I tend to relate a lot of cricketing stuff with CAT Prep. Tendulkar was really good when he was just 14 years of age. He was smashing school records and dominating the best bowlers in the Mumbai circuit. He wasn’t a novice when he played against a formidable Pakistan pace bowling attack as a 16-year old in 1989. In fact, he was the next big thing after Sunil Gavaskar. But he, and many others, had significant doubts about his ability to play at that level after his first innings. He wasn’t sure of whether he belonged there (just imagine that against what he went on to achieve after that).
He was stuck by a bouncer on his nose during that tour and he bled on the ground. But he continued to play. He made runs not just in that match but in 100s of matches after that. He made more than 100 international 100s, a feat that was earlier unimaginable.
How did he manage to do that and how is it related to your CAT preparation?
Tendulkar was able to summon that self-belief when he needed it most – he was the same player technically, with or without that belief. But he never would have been the same player overall, without that. That self-belief is the one thing that differentiates success from promise, super-stars from stars, and greatness from skill.
Kohli was the next big thing after leading the Indian Under-19 Cricket Team to a World Cup win. A super batter, an energetic fielder and an aggressive leader. Everyone hailed the promise of this magical combination. But his first IPL season was a series of failures – some 165 runs from 13 matches. Many a star would have withered after such a show – as many have done since then. Find out about Unmukt Chand who had a fairly similar start but an absolutely contrasting finish to his career. On the other hand, Kohli – the chubby, seemingly arrogant lad, brought into play all the self-belief to become one of the best ever over the next decade. And he is still going – and he recently went through a phase that once again tested his mental approach and strength.
Rishabh Pant burst into the scene in the Under-19 Cricket world cup in 2016, wherein he smashed an unbeaten 78 off a mere 24 balls as an opener – an under-19 world record for the fastest 50. He then made a promising debut for the Delhi IPL team. His star fell after a flat 2019 and his wicket-keeping was labelled ‘poor by international standards’ and his batting ’too risky and not rewarding enough’. He grew fitter and better and made a huge comeback in 2020-21 India Australia Test series in which he was not the first choice wicket-keeper and therefore missed the 1st Test.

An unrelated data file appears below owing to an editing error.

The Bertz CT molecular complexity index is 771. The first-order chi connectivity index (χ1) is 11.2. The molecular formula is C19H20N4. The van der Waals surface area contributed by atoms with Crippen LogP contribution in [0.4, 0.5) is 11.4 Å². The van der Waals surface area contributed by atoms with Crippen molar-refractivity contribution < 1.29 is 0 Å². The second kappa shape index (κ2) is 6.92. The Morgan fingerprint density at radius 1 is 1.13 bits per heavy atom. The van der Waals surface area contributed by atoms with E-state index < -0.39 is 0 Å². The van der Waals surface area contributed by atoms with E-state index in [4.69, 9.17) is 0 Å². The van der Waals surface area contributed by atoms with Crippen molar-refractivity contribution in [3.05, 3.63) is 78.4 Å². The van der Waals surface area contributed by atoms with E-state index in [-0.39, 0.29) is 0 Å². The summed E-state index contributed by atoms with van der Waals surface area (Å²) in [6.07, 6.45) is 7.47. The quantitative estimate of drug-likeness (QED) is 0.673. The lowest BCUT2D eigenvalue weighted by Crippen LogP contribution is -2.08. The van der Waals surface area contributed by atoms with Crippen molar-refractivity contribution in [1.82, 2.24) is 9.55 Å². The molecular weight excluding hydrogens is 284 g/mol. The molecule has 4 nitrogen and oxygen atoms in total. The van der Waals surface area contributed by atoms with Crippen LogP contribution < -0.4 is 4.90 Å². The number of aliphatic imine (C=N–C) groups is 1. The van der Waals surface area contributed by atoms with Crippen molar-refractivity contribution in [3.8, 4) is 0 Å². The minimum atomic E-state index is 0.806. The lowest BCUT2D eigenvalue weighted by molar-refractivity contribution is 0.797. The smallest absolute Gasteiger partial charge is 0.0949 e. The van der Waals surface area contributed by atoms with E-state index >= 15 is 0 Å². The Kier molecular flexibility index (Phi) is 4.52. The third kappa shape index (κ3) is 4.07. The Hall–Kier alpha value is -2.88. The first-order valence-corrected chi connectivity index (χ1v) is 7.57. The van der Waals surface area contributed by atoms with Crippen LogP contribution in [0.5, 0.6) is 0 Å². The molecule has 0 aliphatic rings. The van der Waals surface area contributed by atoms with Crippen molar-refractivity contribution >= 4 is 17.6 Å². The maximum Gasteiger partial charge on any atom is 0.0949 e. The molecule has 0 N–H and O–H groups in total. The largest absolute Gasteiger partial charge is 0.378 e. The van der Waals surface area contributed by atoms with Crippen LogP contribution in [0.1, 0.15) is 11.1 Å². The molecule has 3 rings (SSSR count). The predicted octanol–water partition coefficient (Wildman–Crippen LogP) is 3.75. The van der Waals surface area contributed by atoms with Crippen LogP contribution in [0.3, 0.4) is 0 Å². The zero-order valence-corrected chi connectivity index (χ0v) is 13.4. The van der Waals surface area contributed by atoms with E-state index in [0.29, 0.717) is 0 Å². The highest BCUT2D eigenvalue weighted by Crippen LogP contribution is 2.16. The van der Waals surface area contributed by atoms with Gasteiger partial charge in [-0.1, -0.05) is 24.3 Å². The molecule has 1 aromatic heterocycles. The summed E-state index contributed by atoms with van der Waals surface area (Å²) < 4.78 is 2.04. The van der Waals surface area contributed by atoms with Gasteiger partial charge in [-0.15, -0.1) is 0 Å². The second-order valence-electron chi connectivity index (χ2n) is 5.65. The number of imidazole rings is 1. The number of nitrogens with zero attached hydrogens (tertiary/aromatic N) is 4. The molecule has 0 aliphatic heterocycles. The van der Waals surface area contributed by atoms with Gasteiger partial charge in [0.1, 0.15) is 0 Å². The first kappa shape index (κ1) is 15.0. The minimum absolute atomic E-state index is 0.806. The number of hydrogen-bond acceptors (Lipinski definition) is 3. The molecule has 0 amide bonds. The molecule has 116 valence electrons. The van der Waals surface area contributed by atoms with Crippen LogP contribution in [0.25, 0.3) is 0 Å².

Thereafter, he was seen as a match-winner and a series-winner despite his apparently risky approach to batting. Again, the change has been more in his mental approach towards the game, rather than a big change in ability or the physical aspect. He is right now facing probably the biggest challenge of his life after a road accident. But if past is prologue, he will come back strong.
The above is true not just on the cricket field, but in life – be it at your CAT coaching or at the final interviews for the IIMs. How you move past your struggle, how you believe in yourself, and how you script your story – and whether you change the level – in your mind! Success (or failure) is almost always rooted in those few inches between your ears.
About the author: Deekshant has sleep-walked through several 100 and 99.9 %iles in practically every section of the CAT. That he is a cricket fan and he writes okay is evident from most of his posts. 1000s of our students swear that he can motivate almost anyone to double his/her percentile through very simple yet powerful inputs. And that’s why every MBAGuru student has direct access to him via mail and Telegram. Oddly, he somehow also finds the time to write songs professionally. And yes … almost missed this … he is an alumnus of IIT Delhi & IIM Cal